After awhile, I looked for my three sons and found them in the recreation room in the basement. They were hanging out with their cousins and friends who were all about the same age. This group is the Millennials (born 1981-2000), otherwise known as Generation Y members. You know them when you see them. They tap on their smartphones and stroll into work late. My youngest son, who turned 22 in December, cannot grasp the working world of my era. He believes if you have a great idea the results will follow. He wants to "do his own thing." He is fine with going to work, until he gets bored. He believes working from home is as good as the office as long as the work gets done.

The group talked about texting, and all agreed it was the best way to keep in touch. They seldom if ever check voicemail, let alone leave one. They are also great multitaskers. For example, my eldest son can type a report for work, tweet, respond to email and look something up on the internet, all at the same time. I'm still baffled over that one.

As I reflected on the four generations in the house, it reminded me of the challenges I face in the workplace every day as a leader. How do leaders today make the work place "work" with four generations? In the ideal intergenerational workplace, every team member brings the best qualities of their generation to increase productivity, improve creativity and boost morale.

Although we cannot expect generational gaps to close overnight, there are some proven managerial techniques for building bridges across the generational divide.

  • Start a mentoring program. Baby Boomers and Gen Y-ers value relationships. Boomers want the team to feel like a "family" and Gen Y-ers want to be surrounded by "friends." By becoming a mentor, the Boomer can capitalize on her experience, while the Gen Y-er can get feedback about his ideas from someone he trusts.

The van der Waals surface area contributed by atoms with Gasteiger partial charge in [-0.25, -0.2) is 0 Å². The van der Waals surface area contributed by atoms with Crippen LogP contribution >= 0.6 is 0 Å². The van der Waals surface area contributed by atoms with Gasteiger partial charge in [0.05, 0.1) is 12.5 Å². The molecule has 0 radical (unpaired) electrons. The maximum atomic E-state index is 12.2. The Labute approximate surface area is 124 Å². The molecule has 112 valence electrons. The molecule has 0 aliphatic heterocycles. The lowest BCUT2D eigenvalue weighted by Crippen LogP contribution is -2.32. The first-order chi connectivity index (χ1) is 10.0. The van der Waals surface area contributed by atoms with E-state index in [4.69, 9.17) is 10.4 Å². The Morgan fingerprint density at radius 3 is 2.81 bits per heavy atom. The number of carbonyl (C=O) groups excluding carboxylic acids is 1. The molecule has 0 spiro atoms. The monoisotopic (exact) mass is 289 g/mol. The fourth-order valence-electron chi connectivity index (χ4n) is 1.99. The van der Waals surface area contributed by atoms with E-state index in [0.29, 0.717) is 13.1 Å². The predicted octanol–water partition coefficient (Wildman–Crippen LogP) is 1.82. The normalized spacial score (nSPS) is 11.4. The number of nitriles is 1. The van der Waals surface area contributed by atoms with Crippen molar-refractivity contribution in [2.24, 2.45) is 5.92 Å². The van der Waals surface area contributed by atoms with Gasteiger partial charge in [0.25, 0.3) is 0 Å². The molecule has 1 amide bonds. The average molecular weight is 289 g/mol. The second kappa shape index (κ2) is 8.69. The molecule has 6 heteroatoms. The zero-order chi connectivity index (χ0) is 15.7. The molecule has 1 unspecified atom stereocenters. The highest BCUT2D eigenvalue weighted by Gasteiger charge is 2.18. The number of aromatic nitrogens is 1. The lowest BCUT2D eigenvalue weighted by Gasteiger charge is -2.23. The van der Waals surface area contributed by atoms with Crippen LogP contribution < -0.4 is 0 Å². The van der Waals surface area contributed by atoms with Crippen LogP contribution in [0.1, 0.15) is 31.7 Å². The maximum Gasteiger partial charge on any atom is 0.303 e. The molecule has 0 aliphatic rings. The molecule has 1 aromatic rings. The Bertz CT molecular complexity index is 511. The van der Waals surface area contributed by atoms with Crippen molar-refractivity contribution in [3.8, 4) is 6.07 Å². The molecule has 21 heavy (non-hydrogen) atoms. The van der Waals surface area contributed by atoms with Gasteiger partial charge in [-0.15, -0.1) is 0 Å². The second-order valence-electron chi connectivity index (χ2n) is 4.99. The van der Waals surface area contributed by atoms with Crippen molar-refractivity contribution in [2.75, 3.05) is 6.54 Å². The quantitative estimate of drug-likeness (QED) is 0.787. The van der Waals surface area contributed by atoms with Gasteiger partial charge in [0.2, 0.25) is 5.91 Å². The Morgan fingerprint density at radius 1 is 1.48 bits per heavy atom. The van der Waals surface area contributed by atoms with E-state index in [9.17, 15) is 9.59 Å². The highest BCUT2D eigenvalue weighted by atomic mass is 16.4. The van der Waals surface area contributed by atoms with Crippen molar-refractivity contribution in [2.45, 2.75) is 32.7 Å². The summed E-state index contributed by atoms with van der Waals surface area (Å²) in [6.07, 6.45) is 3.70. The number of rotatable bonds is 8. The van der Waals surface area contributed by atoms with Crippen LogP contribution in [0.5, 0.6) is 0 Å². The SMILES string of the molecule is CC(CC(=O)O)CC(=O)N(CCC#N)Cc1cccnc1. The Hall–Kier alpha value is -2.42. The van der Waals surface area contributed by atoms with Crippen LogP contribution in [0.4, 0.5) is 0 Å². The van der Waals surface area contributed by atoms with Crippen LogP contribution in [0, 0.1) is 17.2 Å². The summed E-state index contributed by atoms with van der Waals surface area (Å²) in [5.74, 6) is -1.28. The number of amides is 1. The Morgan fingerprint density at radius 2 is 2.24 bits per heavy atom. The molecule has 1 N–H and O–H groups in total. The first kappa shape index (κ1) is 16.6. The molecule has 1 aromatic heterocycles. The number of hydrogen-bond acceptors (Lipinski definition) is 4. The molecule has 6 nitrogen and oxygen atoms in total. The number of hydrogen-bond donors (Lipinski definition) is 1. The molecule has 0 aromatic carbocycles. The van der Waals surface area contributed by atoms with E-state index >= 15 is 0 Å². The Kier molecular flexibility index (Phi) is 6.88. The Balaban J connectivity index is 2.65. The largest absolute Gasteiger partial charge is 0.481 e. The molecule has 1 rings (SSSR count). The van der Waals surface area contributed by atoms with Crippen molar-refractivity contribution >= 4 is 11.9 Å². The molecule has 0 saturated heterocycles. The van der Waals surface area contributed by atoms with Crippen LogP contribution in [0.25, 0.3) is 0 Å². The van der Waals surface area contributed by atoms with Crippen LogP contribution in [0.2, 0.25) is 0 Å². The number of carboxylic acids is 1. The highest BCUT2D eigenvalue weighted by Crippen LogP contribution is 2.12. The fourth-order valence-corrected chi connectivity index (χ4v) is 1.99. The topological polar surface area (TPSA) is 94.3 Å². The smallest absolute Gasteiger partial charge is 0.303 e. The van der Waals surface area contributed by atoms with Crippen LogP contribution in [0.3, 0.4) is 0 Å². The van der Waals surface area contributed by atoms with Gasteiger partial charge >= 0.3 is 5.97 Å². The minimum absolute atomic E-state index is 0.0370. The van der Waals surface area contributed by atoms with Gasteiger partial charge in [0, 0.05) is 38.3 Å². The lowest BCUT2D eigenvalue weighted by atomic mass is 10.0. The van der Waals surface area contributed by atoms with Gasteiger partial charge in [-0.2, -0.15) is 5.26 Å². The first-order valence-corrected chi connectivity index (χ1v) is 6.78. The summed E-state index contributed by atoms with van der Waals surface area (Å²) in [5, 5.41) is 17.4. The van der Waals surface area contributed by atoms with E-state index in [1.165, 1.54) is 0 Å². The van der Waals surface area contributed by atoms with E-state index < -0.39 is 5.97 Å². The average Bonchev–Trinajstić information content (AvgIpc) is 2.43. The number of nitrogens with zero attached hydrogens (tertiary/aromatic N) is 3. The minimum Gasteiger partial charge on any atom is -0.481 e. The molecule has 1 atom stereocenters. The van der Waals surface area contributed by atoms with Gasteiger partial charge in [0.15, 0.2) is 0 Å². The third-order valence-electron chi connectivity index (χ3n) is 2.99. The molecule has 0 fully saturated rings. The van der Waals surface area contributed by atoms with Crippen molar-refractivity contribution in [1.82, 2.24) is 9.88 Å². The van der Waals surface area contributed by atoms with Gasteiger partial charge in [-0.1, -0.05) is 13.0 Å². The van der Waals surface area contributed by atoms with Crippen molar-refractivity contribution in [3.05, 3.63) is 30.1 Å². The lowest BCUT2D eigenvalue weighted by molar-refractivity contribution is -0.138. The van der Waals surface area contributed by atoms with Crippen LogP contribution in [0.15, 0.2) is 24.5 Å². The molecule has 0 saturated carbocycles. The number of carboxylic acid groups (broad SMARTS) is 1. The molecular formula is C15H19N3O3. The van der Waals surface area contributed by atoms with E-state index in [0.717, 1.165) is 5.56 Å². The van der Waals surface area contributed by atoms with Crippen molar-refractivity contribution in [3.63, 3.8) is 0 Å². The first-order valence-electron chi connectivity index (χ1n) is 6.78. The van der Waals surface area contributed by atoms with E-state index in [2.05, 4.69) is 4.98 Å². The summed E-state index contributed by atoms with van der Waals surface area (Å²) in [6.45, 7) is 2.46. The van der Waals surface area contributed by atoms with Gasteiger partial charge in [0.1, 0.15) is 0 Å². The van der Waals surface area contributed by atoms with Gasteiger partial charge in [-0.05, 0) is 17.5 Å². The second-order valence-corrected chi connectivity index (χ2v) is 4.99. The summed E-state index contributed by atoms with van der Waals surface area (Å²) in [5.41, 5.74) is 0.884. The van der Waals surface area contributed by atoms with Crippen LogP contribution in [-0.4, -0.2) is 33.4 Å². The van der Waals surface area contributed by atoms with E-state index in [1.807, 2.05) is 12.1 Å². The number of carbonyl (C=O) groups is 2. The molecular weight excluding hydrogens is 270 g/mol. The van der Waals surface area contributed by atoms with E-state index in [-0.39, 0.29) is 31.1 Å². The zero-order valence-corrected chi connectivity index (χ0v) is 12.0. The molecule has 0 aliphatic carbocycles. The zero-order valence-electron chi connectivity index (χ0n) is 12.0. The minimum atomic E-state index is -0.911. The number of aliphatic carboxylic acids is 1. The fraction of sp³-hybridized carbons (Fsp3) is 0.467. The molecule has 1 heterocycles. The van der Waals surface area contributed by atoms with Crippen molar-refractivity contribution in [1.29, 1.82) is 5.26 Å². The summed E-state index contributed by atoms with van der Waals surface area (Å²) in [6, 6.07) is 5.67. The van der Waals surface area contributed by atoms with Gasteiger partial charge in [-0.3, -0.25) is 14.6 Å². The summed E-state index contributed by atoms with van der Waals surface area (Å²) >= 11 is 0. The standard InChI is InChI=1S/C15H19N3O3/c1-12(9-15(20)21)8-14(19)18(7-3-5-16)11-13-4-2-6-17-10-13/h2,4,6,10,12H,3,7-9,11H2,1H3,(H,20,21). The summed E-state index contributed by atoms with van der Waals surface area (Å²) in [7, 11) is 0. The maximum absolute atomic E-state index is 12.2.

• A successful intergenerational workplace must strike a balance between structure and independence. You must break down all barriers of accessibility. Younger generations need continuous feedback from their managers, and want to know there is an "open door policy" to the CEO if they have a question.
  • Drop the old rules altogether: "Always return a phone call." "Always send a thank you note." "Always be available for the boss." Along those same lines, get over the idea of fairness. A lot of older workers complain that the younger generations are favored and haven't paid their dues. Fairness is not as important as building successful workplace relationships.

In the end, building a solid bridge requires both sides meet each other halfway. If the older worker prefers phone calls and the younger workers texts, then compromise over email. When everybody gets something he or she wants, everybody wins. That said; I'm still trying to adjust to the abbreviated text messages from my sons, when all along I was hoping for a phone call.

Darlene A. Cunha, MMHC, BSN, RN, is an accomplished senior healthcare executive, who focuses on population health management and the patient caregiver experience.